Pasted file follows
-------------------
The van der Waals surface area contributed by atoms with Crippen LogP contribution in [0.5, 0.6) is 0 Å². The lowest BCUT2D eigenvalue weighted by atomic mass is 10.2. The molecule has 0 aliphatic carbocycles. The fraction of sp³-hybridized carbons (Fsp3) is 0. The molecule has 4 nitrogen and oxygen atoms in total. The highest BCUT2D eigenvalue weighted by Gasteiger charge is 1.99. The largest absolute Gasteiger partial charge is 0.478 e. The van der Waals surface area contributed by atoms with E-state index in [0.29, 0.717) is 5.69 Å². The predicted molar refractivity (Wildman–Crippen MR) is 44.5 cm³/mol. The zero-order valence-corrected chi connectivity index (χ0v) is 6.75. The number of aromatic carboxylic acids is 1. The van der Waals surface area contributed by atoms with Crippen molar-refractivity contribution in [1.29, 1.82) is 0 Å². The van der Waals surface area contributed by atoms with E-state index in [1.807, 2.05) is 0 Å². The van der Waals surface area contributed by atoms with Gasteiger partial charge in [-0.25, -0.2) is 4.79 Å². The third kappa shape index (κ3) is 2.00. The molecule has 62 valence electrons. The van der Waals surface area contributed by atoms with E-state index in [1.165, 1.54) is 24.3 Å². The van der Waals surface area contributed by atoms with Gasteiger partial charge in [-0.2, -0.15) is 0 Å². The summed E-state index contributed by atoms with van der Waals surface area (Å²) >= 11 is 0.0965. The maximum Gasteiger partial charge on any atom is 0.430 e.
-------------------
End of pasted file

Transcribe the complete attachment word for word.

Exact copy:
The van der Waals surface area contributed by atoms with Crippen LogP contribution in [0.5, 0.6) is 0 Å². The lowest BCUT2D eigenvalue weighted by atomic mass is 10.2. The molecule has 0 aliphatic carbocycles. The fraction of sp³-hybridized carbons (Fsp3) is 0. The molecule has 4 nitrogen and oxygen atoms in total. The highest BCUT2D eigenvalue weighted by Gasteiger charge is 1.99. The largest absolute Gasteiger partial charge is 0.478 e. The van der Waals surface area contributed by atoms with E-state index in [0.29, 0.717) is 5.69 Å². The predicted molar refractivity (Wildman–Crippen MR) is 44.5 cm³/mol. The zero-order valence-corrected chi connectivity index (χ0v) is 6.75. The number of aromatic carboxylic acids is 1. The van der Waals surface area contributed by atoms with Crippen molar-refractivity contribution in [1.29, 1.82) is 0 Å². The van der Waals surface area contributed by atoms with E-state index in [1.807, 2.05) is 0 Å². The van der Waals surface area contributed by atoms with Gasteiger partial charge in [-0.25, -0.2) is 4.79 Å². The third kappa shape index (κ3) is 2.00. The molecule has 62 valence electrons. The van der Waals surface area contributed by atoms with E-state index in [1.165, 1.54) is 24.3 Å². The van der Waals surface area contributed by atoms with Gasteiger partial charge in [-0.2, -0.15) is 0 Å². The summed E-state index contributed by atoms with van der Waals surface area (Å²) >= 11 is 0.0965. The maximum Gasteiger partial charge on any atom is 0.430 e.